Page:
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DfE: Some ‘safety valve’ councils have ‘removed’ deficits

Some councils taking part in the government’s “safety valve” SEND deficit reduction programme have “removed” their deficits, a top civil servant has said.

Susan Acland-Hood told MPs on the public accounts committee there were “examples through safety valve of councils that have reduced and in some cases removed their deficit through the work they’ve done”.

Under the scheme, cash-strapped councils get millions of pounds from the Department for Education to pay off deficits, but only if they make changes to their SEND systems. 

Susan Acland Hood

Quizzed by MPs about efforts to get SEND deficits under control, Acland-Hood said the government was “seeing some really good progress from councils” through the safety valve scheme.

Pressed on whether any councils had removed their deficits and left the scheme, she said: “I think I’d have to write to you to give you the list of names, but we do have a group of authorities that have removed their deficits as a result.”

The first safety valve deals were signed in the 2020-21 financial year. Some extend to 2028, while others are shorter. Stoke’s deal was due to come to an end in the last financial year, while Richmond’s is due to end in 2024-25.

Schools Week approched the DfE for a full list of councils that had reduced or removed their deficits through the scheme.

It comes after one of the first councils to sign up to the controversial government bailout programme was slammed by inspectors over its “failing” SEND services.

Bury got a £20 million bailout. But in a report published this week, Ofsted and the Care Quality Commission found “widespread and/or systemic failings” at the council and health services – giving it the lowest rating for a SEND inspection.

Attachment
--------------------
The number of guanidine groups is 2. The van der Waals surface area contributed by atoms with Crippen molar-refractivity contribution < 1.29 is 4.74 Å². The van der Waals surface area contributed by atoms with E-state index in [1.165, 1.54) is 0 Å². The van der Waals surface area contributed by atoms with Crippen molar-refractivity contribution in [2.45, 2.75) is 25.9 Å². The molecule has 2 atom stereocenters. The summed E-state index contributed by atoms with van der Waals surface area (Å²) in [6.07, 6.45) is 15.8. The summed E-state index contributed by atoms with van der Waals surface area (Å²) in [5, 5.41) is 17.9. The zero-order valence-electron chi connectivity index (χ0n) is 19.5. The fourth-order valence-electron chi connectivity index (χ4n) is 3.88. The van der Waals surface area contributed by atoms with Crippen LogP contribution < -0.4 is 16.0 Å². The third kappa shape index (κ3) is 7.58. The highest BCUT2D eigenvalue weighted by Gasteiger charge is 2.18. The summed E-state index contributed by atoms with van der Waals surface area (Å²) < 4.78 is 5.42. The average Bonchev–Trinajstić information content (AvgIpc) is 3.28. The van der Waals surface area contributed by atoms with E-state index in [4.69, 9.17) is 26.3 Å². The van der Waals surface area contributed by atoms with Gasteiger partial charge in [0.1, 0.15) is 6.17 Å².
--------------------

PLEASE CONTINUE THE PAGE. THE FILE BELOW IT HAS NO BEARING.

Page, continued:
‘People have got to recognise the reality’

In 2020, the government issued a “statutory override” of standard accounting rules, letting councils keep deficits in their dedicated schools grant off their books.

That override is due to come to an end after the 2025-26 financial year, leaving whoever forms the next government with a big decision – either to extend the override or plug councils’ deficits.

Acland-Hood told MPs: “I can’t at this point give you any assurance after 2025-26, like everything else on that timeline.

“I think everybody accepts that…having the override is not ideal and that we’d like to get to a place where we don’t have it. But I think everybody also recognises that the simple removal of the override doesn’t solve the underlying problem, and that people have got to recognise the reality.

“As I say we have got examples through safety valve of councils that have reduced and in some cases removed their deficit through the work they’ve done.”

She said work through the safety valve and delivering better value programmes, coupled with the government’s SEND and AP change programme, is “how we propose to get to the point where we no longer need the statutory override”.

Asked what evaluation the government had done of the programmes, Acland-Hood said “we’ve already got the kind of summative work from the first round of safety valve, pulling together that analysis of what people have done, what’s been effective and what hasn’t”.

“I also mentioned the change programme work, and that’s essentially designed as a piece of work to test and track early implementation of that set of propositions. We are looking at the impact on school and local authority budgets as part of that.”

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